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Cryptotia is a malformation of the ears that is also known as "buried ear" or "hidden ear." This condition is a congenital deformity that causes the upper third of the ear to be hidden underneath the skin of the scalp. Typically, the cartilage of the ear is present, but is trapped beneath the temporal epidermis. Cryptotia is the fourth most common type of ear deformity in newborns. While this condition typically does not affect hearing, it can make wearing eyeglasses or sunglasses nearly impossible and significantly impact a child's self-esteem. Dr. Charles Thorne can perform surgical treatments for patients suffering from cryptotia at his New York City practice. These treatments involve minimal recovery and scarring and can provide effective results.

Photo of a cryptotia patient
Cryptotia of the left ear causing cartilage to be hidden under temporal skin. Surgical results (right) freed the cartilage and recreated the auriculocephalic sulcus.

Cryptotia Causes and Effects

The cause of cryptotia is not known, but is not believed to be inherited or caused by other conditions. It has been considered that this deformity is caused by anomalies in the intrinsic transverse and oblique auricular muscles. The condition has also been present in patients suffering from Fraser cryptophthalmos syndrome and trisomy 18. While cryptotia is not particularly common, it has been shown to be more common in babies of Asian descent. In Japan, for example, as many as 1 in 400 babies is born with the condition. This is a significantly higher ratio than is present in predominantly Caucasian populations. 

Cryptotia is typically obvious from birth. While some doctors or parents may believe the infant has ears that are smaller than average, physical examinations and pulling on the ear can reveal cartilage beneath the skin. In some cases, the upper cartilage of the ear will also be deformed. Cryptotia typically results in vertical deficiency while horizontal development is rarely affected. One of the major signs of the condition is the lack of an auriculocephalic sulcus, or the groove between the ear and the skull.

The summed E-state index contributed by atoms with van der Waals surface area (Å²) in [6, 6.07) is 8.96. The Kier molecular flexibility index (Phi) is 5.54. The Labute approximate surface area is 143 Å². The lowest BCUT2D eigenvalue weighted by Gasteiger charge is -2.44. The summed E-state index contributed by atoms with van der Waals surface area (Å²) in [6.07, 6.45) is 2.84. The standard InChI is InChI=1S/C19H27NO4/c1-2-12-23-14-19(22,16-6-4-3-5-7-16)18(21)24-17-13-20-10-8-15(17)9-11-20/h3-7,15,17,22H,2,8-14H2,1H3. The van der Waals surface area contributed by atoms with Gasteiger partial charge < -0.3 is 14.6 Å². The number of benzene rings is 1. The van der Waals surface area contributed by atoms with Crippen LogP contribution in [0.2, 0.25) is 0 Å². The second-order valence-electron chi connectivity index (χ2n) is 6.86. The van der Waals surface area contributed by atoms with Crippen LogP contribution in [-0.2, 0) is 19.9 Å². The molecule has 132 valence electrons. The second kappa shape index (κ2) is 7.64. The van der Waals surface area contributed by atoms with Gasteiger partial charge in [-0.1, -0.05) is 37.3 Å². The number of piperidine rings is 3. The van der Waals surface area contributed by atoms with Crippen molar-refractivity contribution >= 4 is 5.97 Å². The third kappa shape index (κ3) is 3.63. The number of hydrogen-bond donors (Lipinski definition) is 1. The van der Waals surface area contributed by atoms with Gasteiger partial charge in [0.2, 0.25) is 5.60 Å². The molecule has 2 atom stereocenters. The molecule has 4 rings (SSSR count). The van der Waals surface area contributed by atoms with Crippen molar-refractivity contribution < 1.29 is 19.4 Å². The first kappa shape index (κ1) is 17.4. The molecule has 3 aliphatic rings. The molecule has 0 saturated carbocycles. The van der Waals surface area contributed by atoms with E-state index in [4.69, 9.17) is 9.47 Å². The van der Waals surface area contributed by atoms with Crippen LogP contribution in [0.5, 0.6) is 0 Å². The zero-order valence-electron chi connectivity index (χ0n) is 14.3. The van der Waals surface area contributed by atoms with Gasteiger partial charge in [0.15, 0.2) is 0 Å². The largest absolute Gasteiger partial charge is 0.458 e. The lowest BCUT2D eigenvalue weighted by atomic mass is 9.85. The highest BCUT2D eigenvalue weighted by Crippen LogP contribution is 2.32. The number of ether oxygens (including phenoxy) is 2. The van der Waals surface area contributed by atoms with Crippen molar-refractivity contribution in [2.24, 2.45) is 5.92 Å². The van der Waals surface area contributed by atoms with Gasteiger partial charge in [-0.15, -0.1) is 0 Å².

Treatments and Therapies

While cryptotia may not affect hearing, it could make wearing glasses difficult if they are needed later in life. Parents should also take into consideration the impact it could have on the child’s self-esteem. If treated early, typically within months of birth, non-surgical molding techniques can often effectively treat the condition without scarring. However, in children four and older, surgical procedures may be necessary to achieve the best results.

Typically, children who are four years of age or older can undergo surgical treatment with Dr. Thorne and his team at Lenox Hill Hospital.

Surgical treatment of cryptotia aims to:

  1. Release cartilage from under the skin
  2. Restore the auriculocephalic sulcus
  3. Recontour cartilage
  4. Cover released portions of cartilage with local skin or grafts

Typically, children who are four years of age or older can undergo surgical treatment with Dr. Thorne and his team at Lenox Hill Hospital.

Schedule a Consultation

If your child was born with cryptotia, contact our office online or call (212) 794-0044 to schedule a consultation. Dr. Thorne can evaluate your child’s ears and determine the most appropriate techniques to correct the condition.


Dr. Charles Thorne has guided me, consulted me on what can be done to correct my concerns, and was so honest with me about everything. He held my hand where [my first] surgeon and his team should have.

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